What do we die from? Human nature is such that we have misconceptions about what real threats are. We exaggerate the risk for some threats and minimize the risk for the real killers. This is partly fueled by media focus on sensational events. Consequently, we tend to worry more about shark attacks and terrorist events but not too much about slips, trips and falls, which don’t make headlines but take a far greater toll in terms of deaths and injuries.
Here’s what really kills us:
1. Heart disease: 611,105
2. Cancer: 584,881
3. Chronic lower respiratory diseases: 149,205
4. Accidents (unintentional injuries): 130,557
5. Stroke (cerebrovascular diseases): 128,978
6. Alzheimer’s disease: 84,767
7. Diabetes: 75,578
8. Influenza and Pneumonia: 56,979
9. Nephritis, nephrotic syndrome, and nephrosis: 47,112
10. Intentional self-harm (suicide): 41,149
In the U.S., illnesses dominate the top 10 list of leading causes of death, but weighing in at #4, we find accidents. June Is National Safety Month. The focus is on reducing leading causes of injury and death at the workplace, on the road and in our homes and communities. The National Safety Council issued a great infographic to highlight the risk perception vs reality, which we’ve included below.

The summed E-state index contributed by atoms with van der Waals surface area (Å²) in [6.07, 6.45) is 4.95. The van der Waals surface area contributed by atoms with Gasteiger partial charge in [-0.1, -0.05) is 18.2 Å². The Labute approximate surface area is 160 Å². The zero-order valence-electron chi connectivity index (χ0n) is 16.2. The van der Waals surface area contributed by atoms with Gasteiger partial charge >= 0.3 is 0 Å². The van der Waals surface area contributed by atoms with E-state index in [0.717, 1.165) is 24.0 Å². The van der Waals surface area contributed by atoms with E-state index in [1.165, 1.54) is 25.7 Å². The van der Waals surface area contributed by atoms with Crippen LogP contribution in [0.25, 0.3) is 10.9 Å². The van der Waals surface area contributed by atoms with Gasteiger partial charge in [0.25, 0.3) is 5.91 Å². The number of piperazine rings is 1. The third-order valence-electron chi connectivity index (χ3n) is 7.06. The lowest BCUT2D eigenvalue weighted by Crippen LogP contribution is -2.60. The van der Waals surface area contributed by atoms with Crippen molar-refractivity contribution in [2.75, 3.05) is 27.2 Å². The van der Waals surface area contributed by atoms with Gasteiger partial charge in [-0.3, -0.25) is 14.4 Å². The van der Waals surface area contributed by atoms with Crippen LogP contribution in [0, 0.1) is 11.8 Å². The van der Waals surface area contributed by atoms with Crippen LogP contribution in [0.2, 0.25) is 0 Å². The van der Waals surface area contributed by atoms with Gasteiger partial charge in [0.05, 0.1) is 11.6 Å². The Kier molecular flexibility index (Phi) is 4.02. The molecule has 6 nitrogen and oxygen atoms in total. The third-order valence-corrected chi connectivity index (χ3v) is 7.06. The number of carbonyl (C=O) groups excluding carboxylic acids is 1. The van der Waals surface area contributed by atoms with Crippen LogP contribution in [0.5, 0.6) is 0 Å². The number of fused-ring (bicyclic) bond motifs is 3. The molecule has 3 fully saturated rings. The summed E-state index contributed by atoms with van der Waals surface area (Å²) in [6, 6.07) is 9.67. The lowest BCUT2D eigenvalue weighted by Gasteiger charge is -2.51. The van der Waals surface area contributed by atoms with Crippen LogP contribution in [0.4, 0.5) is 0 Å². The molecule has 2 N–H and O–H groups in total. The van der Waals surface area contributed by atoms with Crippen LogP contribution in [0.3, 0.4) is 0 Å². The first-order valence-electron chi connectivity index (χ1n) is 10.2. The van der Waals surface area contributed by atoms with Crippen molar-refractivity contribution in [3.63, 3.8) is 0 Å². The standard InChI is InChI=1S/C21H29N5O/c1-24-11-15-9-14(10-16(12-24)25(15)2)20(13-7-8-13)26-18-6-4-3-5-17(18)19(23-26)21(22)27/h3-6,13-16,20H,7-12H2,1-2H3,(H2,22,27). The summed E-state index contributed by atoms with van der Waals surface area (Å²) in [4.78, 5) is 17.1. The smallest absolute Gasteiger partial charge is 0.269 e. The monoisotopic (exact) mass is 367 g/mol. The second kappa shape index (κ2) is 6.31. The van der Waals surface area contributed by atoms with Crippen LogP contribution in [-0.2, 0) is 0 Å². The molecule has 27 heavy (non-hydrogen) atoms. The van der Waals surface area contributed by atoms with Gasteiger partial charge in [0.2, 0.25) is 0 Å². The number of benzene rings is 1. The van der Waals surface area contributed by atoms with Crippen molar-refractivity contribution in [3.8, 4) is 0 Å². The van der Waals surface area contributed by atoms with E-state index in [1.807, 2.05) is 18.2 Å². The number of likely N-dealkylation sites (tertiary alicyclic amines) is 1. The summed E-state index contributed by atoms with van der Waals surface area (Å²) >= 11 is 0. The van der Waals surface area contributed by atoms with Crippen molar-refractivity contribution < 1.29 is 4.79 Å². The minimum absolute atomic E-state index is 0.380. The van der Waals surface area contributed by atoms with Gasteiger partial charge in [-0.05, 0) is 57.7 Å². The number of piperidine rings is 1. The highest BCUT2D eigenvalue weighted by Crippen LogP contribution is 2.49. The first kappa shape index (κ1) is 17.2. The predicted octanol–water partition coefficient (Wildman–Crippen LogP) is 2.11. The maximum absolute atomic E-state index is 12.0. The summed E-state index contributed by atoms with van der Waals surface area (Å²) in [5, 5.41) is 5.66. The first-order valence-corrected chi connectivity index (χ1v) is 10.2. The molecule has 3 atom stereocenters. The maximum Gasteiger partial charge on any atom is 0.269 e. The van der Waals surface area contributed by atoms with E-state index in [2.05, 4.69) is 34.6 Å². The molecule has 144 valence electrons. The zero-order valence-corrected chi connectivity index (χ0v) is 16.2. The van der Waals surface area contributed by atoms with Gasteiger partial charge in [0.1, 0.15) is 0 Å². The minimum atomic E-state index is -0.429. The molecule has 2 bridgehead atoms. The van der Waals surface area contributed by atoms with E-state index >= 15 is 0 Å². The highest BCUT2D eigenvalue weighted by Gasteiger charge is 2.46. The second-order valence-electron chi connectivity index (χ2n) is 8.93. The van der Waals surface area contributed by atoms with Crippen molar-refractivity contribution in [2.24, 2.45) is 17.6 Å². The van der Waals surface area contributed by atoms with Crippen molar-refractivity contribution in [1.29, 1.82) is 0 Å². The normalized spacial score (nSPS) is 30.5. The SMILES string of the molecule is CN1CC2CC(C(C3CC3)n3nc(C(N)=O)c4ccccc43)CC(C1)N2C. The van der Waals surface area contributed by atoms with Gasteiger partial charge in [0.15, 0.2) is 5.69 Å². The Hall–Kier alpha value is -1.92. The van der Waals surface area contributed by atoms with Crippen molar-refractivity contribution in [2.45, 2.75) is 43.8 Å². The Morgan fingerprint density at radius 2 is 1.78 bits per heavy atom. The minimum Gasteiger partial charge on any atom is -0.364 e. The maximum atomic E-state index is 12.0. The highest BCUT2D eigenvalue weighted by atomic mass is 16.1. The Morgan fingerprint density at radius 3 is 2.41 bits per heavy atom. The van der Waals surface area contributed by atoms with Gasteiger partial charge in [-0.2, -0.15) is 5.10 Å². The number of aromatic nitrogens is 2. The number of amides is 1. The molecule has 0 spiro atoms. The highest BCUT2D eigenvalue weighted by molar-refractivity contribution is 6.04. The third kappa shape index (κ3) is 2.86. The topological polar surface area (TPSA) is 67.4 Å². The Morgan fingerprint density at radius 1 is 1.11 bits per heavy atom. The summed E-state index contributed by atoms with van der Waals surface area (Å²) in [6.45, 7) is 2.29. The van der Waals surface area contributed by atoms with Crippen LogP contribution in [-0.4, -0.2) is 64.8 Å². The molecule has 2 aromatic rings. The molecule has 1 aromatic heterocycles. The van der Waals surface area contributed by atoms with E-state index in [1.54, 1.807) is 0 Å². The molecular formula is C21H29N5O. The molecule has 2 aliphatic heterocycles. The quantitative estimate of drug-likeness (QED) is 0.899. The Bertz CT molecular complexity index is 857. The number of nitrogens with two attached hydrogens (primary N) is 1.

The top three accidents are:
- Unintentional poisonings (think prescription drugs)
- Motor vehicle and traffic related accidents
- Unintentional falls
As with many of the illnesses that rank high on the mortality list, we have within our power the ability to improve our odds of a long life by mitigating the risk at work and at home, and in our road travels to and fro.
For a more detailed lists, see
10 Leading Causes of Death by Age Group, United States – 2013
10 Leading Causes of Injury Deaths by Age Group Highlighting Unintentional Injury Deaths, United States – 2013